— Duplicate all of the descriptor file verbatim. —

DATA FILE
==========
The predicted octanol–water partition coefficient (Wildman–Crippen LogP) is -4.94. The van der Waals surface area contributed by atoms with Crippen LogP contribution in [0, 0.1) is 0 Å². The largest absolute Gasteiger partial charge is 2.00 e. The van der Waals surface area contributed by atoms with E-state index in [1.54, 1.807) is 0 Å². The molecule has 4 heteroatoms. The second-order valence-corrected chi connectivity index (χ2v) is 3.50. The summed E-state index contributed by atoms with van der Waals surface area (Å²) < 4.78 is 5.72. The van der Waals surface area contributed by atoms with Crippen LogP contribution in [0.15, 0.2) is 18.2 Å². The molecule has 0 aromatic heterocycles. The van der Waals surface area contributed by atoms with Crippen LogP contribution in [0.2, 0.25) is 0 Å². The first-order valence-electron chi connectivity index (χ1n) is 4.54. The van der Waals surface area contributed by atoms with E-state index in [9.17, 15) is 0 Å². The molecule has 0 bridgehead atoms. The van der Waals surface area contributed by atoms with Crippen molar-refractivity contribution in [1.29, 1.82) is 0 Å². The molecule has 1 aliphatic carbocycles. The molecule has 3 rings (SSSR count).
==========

The predicted octanol–water partition coefficient (Wildman–Crippen LogP) is -4.94. The van der Waals surface area contributed by atoms with Crippen LogP contribution in [0, 0.1) is 0 Å². The largest absolute Gasteiger partial charge is 2.00 e. The van der Waals surface area contributed by atoms with E-state index in [1.54, 1.807) is 0 Å². The molecule has 4 heteroatoms. The second-order valence-corrected chi connectivity index (χ2v) is 3.50. The summed E-state index contributed by atoms with van der Waals surface area (Å²) < 4.78 is 5.72. The van der Waals surface area contributed by atoms with Crippen LogP contribution in [0.15, 0.2) is 18.2 Å². The molecule has 0 aromatic heterocycles. The van der Waals surface area contributed by atoms with Crippen LogP contribution in [0.2, 0.25) is 0 Å². The first-order valence-electron chi connectivity index (χ1n) is 4.54. The van der Waals surface area contributed by atoms with E-state index in [9.17, 15) is 0 Å². The molecule has 0 bridgehead atoms. The van der Waals surface area contributed by atoms with Crippen molar-refractivity contribution in [1.29, 1.82) is 0 Å². The molecule has 1 aliphatic carbocycles. The molecule has 3 rings (SSSR count).